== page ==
Constructivist Approaches for Career Counselors. ERIC Digest. 

by Hoskins, Marie 

Constructivist theory offers alternative approaches to career development and counseling. Based on holistic approach, constructivism emphasizes the self-organizing principles underlying human experience. The decision to use a constructivist framework for career counseling resulted from the observation that youth often were not lacking career information; instead, they did not feel empowered or motivated to put the information to use. In a number of cases, feelings ranging from disempowerment to apathy were due to a lack of knowledge about self in relation to the world of work. Consequently, we concluded that a counseling approach, which empowers clients to adopt proactive, mindful stances about their worklife, needed to be developed. Therefore, we developed a focus that would assist clients in understanding how their self-organizing principles shape their world view and influence and direct the choices they make.

Within this proactive, constructivist framework several core counseling approaches were identified as important for career counselors. The more essential ones will be summarized below.


One of the basic tenets of a constructivist approach is that people are meaning-makers. Terms such as "autopoesis," "sense-making," "self-organizing," and "meaning-making" have been researched and described by numerous constructivist writers (Carlsen, 1988; Mahoney, 1991) and include specific references to how people interpret the events of their lives in the pursuit of meaning. A constructivist premise is that career information is enhanced significantly when personal meanings become the central task of the counseling session. These meaning-making processes take on a variety of forms that promote client self-awareness of the processes underlying meaningful career decisions.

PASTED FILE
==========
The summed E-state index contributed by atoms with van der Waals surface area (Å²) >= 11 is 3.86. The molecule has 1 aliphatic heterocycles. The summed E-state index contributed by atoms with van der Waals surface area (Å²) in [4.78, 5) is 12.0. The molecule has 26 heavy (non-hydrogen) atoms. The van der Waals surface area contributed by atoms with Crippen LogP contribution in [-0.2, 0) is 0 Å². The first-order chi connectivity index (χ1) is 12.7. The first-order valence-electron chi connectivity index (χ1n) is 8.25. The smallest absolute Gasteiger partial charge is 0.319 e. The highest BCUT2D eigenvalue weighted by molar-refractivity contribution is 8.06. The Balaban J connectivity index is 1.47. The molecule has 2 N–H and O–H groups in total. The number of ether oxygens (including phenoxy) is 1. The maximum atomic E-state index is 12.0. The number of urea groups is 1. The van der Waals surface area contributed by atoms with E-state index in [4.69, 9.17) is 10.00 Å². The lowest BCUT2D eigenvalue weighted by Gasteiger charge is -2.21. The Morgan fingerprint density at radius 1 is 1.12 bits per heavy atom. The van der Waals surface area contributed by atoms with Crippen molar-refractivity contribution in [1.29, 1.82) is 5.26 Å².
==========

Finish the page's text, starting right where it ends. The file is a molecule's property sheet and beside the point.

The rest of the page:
Perhaps the most ubiquitous meaning-making opportunity is that which exists while clients are relating important events in their lives. Counselors can significantly enhance their understanding of client self-organizing processes by listening carefully to the words and phrases used when clients relate an event or story. Although this appears to be rather obvious, professionals often overlook the positive impact of using clients' own interpretations as evidence of their meaning systems. Meaning-making occurs when counselors assist clients in becoming aware of the latter's meaning structures connect to create an overall life story and how the client interprets events in order to author a story that has sense, cohesion, and viability. Furthermore, collaborating with clients to create stories featuring possible, future selves (Markus & Nurius, 1986) greatly increases the likelihood of client growth and change. Counselors therefore need to be able to work effectively with client narratives in the following ways: